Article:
What does it mean to be an archaeologist in the ‘purest form’? Is there really such a thing? The pursuit of archaeology is conducted in a variety of forms, from the lab to the field, from academia to cultural resource management (CRM). Being an archaeologist can mean surveying hundreds of miles or studying bones or analyzing ancient poop—there are many ways to be an archaeologist. Consequently, ispso facto, therefore, forsooth, you—individual who posted this discussion inspiring post— are an archaeologist. If you fear being called out for not having the specific qualifications to be the perfect archaeologist, don’t be. No archaeologist is perfect. And, the requirements for what it means to be an archaeologist are determined more by the type of career you hope pursue than some overarching label of what archaeology is supposed to be. It is the job where the necessary education and/or experience comes in.
On to the second part of the post . . . “non-degree holding, no field school, no anthro studies, shovel bum, I mean field tech is new to the community.”
Now, there is something to be said about experience. I have met many older archaeologists who learned on the job, before more rigid (and necessary) qualifications were put into place. They have more knowledge of the field than I could ever hope to gain, however, that does not negate my education and fewer years of experience. We can work together to really do some really great work.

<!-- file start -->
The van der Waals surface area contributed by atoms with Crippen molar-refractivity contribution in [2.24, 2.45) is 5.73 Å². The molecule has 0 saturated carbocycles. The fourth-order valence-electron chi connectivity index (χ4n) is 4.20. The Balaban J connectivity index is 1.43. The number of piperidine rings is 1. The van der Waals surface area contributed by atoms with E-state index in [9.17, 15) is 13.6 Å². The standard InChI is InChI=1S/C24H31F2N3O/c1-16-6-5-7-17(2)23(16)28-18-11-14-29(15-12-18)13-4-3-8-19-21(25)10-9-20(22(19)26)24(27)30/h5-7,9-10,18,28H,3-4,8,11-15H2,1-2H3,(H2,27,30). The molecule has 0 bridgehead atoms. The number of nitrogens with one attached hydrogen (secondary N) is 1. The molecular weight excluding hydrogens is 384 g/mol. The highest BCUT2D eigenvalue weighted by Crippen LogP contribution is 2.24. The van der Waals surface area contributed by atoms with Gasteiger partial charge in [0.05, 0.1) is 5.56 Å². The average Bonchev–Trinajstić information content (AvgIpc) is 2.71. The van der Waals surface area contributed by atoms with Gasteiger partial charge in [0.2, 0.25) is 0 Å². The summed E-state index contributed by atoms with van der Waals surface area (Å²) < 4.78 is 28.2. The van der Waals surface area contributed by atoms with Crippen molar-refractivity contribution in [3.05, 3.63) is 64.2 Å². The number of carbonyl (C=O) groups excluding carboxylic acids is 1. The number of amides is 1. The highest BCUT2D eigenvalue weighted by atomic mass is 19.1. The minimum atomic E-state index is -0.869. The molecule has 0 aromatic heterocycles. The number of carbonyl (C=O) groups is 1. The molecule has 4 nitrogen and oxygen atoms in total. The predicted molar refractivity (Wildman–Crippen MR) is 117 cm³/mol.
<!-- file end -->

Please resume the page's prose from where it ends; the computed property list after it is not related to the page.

Currently, If you search for any kind of archaeology fieldwork job, there is typically a list of requirements that any archaeology technician must have, including some coursework in archaeology, as well as some kind of field school. So, it is hard to imagine there’s a shovel bum out there with zero schooling in archaeology or anthropology, no field school, and no experience in the field. I’ve been an arch tech and I’ve taught arch techs—everyone has to have some understanding of the discipline. Otherwise, they can do more damage than good at a site or on a survey. It makes me wonder if a conflict transpired between this individual and the shovel bum. It is not uncommon for PHd’s having trouble finding work right out of graduate school (I struggled right after my MA) and having to work at a lower level within CRM. It may rankle to be at the same level as someone right out of college—but, that’s not the arch tech’s fault, and trust me, we’ve all been there.
What’s important is to showcase your knowledge, but also admit what you don’t know. It is not helpful, whether you are the crew chief or the arch tech, to exaggerate your experience, since limits will show once the work starts. Be proud of what you have achieved and be a role model for those who want to get the same level of education and experience, but just aren’t there yet. If you confront someone who claims to be the best archaeologist in the world, but by no means has the skills, don’t worry about them—it will show in their work. And, any crew chief, assistant crew chief, etc worth their salt, will notice, too.
There’s nothing quite like being woken from a deep slumber on a CRM camping project by someone yelling ‘BEAR!’ at the top of their lungs.
I’d read that.
My crew chief once threatened to tie me to the site weather balloon since I was the smallest on the crew and took decent photos.